Skip to: Content
Skip to: Site Navigation
Skip to: Search


After two months of discord, finally a handshake

In January, one of Africa's most stable democracies was violently ripping itself apart. How was it saved? In Part 4 of a four-part special report, the key players tell what happened.

By Scott BaldaufStaff writer of The Christian Science Monitor / August 8, 2008

AT LAST, A DEAL: Chief mediator Kofi Annan (l.) applauds as President Mwai Kibaki (c.) shakes hands with his new prime minister, Raila Odinga. On Feb. 28, five weeks of peace talks brought an end to the violence between political and ethnic groups.

ZHU XIAOGUANG/XINHUA/SIPA PRESS/NEWSCOM

Enlarge

Nairobi, Kenya

On Tuesday, Feb. 12, chief mediator Kofi Annan leaves the hotel to address a special session of Kenya's Parliament, where more than 200 newly elected parliamentarians have gathered for the purpose of getting an update on the peace talks.

Skip to next paragraph

The two mediation teams are there, too. Both Mr. Annan and Graça Machel, South Africa's former first lady, brief the assembly.

"Africa cares. Kenya's pain is Africa's pain," Mrs. Machel tells them. This is a political crisis. It can only be addressed through a political solution."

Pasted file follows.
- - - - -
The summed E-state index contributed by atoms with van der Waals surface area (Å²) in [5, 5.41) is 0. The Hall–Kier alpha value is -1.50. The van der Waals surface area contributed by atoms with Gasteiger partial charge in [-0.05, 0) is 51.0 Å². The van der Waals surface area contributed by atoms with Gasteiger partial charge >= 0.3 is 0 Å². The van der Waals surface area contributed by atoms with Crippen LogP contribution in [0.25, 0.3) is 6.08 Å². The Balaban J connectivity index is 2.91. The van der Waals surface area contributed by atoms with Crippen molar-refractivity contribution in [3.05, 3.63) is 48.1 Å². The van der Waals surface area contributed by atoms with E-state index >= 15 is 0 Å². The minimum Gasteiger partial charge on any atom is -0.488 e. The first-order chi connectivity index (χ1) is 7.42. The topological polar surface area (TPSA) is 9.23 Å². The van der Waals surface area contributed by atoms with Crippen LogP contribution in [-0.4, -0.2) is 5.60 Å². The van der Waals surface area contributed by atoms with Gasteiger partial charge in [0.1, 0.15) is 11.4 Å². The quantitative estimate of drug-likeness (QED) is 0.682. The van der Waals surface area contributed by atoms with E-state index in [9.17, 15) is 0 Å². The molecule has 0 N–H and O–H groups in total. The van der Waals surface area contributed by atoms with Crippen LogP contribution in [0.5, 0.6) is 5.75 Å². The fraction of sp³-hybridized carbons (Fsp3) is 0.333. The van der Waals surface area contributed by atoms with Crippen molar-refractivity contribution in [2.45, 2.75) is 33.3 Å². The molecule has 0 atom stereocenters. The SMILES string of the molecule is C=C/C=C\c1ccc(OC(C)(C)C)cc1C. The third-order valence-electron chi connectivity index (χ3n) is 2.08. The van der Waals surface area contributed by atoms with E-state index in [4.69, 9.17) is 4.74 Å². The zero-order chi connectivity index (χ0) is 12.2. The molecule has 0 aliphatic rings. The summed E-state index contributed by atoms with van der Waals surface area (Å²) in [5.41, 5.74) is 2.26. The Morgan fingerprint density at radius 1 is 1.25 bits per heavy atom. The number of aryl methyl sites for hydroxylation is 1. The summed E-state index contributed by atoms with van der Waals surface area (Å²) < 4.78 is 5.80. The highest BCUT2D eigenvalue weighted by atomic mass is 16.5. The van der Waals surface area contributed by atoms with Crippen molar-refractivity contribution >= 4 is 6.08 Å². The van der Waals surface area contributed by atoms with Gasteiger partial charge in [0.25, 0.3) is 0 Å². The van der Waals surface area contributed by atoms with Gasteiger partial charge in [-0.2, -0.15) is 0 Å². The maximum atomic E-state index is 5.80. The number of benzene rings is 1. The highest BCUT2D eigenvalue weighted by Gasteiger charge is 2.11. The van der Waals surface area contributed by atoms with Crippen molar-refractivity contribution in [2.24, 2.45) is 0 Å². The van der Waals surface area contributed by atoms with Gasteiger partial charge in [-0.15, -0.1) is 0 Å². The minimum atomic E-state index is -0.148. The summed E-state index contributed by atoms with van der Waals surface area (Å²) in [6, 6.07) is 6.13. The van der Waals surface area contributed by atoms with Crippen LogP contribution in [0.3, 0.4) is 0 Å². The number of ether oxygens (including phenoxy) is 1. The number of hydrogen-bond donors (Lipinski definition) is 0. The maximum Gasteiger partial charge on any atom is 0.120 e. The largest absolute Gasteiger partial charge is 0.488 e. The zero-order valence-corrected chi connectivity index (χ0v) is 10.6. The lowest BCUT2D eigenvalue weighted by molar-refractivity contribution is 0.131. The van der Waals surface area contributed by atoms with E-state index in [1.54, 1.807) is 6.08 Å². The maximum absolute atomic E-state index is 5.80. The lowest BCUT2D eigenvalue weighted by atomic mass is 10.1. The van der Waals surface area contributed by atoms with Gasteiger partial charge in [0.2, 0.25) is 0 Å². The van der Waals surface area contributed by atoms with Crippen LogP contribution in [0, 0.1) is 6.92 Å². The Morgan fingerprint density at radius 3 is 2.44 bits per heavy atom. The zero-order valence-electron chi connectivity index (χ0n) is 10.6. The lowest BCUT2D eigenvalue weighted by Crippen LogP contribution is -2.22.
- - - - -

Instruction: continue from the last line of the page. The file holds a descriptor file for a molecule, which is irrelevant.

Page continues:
A member of Parliament asks Annan where he sees the mediation process heading. Annan responds that a "grand coalition" – a power-sharing agreement between the president and Mr. Odinga's party – is one possibility for resolving the crisis. "I expect that we shall conclude our deliberations ... this week."

Visibly angered, President Kibaki's lead negotiator Martha Karua storms out of the room. Within hours, all the major newspapers receive a faxed photocopy of a stinging letter of protest signed by Ms. Karua.

"My team is alarmed at some serious inaccurate statements made by Your Excellency at the briefing of parliamentarians today. Namely you stated that 'the dialogue team had agreed to have a transitional government for two years after which we shall hold Presidential elections' which position has not been discussed or agreed upon," Karua's letter read.

"He was trying to preempt the decision," recalls Karua. "Instead of being the mediator, he was actively campaigning for a government of national unity. At that stage we had not discussed it. We were agreed on a shared government, but not the type that he [Kofi Annan] was discussing."

Kofi Annan is a famous workaholic. At night, he conducts staff meetings in the courtyard of the Serena Hotel, where a pond full of chirping frogs prevents conversations from being overheard. On weekends, he briefs foreign diplomats and meets separately with President Kibaki and opposition leader Raila Odinga to test their willingness to compromise. He has deliberately kept these two principals out of the direct negotiations. They're his fallback plan if the team talks hit a stalemate.

It would be hard to find someone better suited to the task of pulling Kenya back from the brink. He has global stature and continental credibility. A former UN secretary-general, he has experience in mediating conflicts in Iraq, East Timor, and Israel-Palestinian territories. At his side are mediation professionals who work for an independent Geneva-based group called the Center for Humanitarian Dialogue.

Permissions